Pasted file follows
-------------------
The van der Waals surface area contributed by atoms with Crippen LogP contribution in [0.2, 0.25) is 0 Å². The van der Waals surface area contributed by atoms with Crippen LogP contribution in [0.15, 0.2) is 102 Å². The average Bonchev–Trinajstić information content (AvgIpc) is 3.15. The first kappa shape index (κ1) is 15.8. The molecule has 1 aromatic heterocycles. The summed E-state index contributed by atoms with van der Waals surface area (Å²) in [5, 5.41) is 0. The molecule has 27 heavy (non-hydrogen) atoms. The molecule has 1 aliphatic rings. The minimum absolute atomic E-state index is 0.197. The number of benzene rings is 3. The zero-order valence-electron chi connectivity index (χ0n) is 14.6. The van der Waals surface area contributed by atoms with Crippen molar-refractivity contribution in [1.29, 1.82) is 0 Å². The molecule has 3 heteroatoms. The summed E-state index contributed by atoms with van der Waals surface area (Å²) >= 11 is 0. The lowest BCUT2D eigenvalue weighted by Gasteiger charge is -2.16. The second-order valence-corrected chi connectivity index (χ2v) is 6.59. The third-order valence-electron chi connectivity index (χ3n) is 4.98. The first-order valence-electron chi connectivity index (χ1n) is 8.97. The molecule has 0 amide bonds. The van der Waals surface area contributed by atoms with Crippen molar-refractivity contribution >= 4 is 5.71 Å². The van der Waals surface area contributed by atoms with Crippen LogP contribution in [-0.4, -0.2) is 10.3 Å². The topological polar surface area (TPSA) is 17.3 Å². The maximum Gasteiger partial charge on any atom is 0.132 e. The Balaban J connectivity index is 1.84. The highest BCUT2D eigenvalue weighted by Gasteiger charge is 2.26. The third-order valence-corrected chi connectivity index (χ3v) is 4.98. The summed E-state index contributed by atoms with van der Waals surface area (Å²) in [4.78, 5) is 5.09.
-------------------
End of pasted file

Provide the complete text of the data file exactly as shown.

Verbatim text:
The van der Waals surface area contributed by atoms with Crippen LogP contribution in [0.2, 0.25) is 0 Å². The van der Waals surface area contributed by atoms with Crippen LogP contribution in [0.15, 0.2) is 102 Å². The average Bonchev–Trinajstić information content (AvgIpc) is 3.15. The first kappa shape index (κ1) is 15.8. The molecule has 1 aromatic heterocycles. The summed E-state index contributed by atoms with van der Waals surface area (Å²) in [5, 5.41) is 0. The molecule has 27 heavy (non-hydrogen) atoms. The molecule has 1 aliphatic rings. The minimum absolute atomic E-state index is 0.197. The number of benzene rings is 3. The zero-order valence-electron chi connectivity index (χ0n) is 14.6. The van der Waals surface area contributed by atoms with Crippen molar-refractivity contribution in [1.29, 1.82) is 0 Å². The molecule has 3 heteroatoms. The summed E-state index contributed by atoms with van der Waals surface area (Å²) >= 11 is 0. The lowest BCUT2D eigenvalue weighted by Gasteiger charge is -2.16. The second-order valence-corrected chi connectivity index (χ2v) is 6.59. The third-order valence-electron chi connectivity index (χ3n) is 4.98. The first-order valence-electron chi connectivity index (χ1n) is 8.97. The molecule has 0 amide bonds. The van der Waals surface area contributed by atoms with Crippen molar-refractivity contribution >= 4 is 5.71 Å². The van der Waals surface area contributed by atoms with Crippen LogP contribution in [-0.4, -0.2) is 10.3 Å². The topological polar surface area (TPSA) is 17.3 Å². The maximum Gasteiger partial charge on any atom is 0.132 e. The Balaban J connectivity index is 1.84. The highest BCUT2D eigenvalue weighted by Gasteiger charge is 2.26. The third-order valence-corrected chi connectivity index (χ3v) is 4.98. The summed E-state index contributed by atoms with van der Waals surface area (Å²) in [4.78, 5) is 5.09.